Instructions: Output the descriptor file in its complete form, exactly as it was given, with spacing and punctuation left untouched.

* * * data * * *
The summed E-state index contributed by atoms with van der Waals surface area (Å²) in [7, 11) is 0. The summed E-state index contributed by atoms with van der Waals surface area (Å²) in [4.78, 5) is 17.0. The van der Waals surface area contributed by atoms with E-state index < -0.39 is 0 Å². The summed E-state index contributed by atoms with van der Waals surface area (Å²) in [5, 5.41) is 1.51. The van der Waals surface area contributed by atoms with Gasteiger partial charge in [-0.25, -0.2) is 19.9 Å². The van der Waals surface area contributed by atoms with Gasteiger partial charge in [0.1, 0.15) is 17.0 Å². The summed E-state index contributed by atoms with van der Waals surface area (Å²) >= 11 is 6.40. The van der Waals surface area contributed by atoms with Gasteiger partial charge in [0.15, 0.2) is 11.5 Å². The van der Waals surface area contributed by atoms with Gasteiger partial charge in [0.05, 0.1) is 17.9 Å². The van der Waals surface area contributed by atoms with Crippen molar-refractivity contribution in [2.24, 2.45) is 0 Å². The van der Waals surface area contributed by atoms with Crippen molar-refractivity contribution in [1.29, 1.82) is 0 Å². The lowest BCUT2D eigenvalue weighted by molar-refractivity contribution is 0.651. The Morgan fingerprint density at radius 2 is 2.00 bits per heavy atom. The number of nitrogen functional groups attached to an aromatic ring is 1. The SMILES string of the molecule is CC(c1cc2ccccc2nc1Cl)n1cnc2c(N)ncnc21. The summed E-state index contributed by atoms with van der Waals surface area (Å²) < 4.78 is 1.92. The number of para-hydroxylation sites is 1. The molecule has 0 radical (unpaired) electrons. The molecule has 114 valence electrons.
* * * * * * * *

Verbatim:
The summed E-state index contributed by atoms with van der Waals surface area (Å²) in [7, 11) is 0. The summed E-state index contributed by atoms with van der Waals surface area (Å²) in [4.78, 5) is 17.0. The van der Waals surface area contributed by atoms with E-state index < -0.39 is 0 Å². The summed E-state index contributed by atoms with van der Waals surface area (Å²) in [5, 5.41) is 1.51. The van der Waals surface area contributed by atoms with Gasteiger partial charge in [-0.25, -0.2) is 19.9 Å². The van der Waals surface area contributed by atoms with Gasteiger partial charge in [0.1, 0.15) is 17.0 Å². The summed E-state index contributed by atoms with van der Waals surface area (Å²) >= 11 is 6.40. The van der Waals surface area contributed by atoms with Gasteiger partial charge in [0.15, 0.2) is 11.5 Å². The van der Waals surface area contributed by atoms with Gasteiger partial charge in [0.05, 0.1) is 17.9 Å². The van der Waals surface area contributed by atoms with Crippen molar-refractivity contribution in [2.24, 2.45) is 0 Å². The van der Waals surface area contributed by atoms with Crippen molar-refractivity contribution in [1.29, 1.82) is 0 Å². The lowest BCUT2D eigenvalue weighted by molar-refractivity contribution is 0.651. The Morgan fingerprint density at radius 2 is 2.00 bits per heavy atom. The number of nitrogen functional groups attached to an aromatic ring is 1. The SMILES string of the molecule is CC(c1cc2ccccc2nc1Cl)n1cnc2c(N)ncnc21. The summed E-state index contributed by atoms with van der Waals surface area (Å²) < 4.78 is 1.92. The number of para-hydroxylation sites is 1. The molecule has 0 radical (unpaired) electrons. The molecule has 114 valence electrons.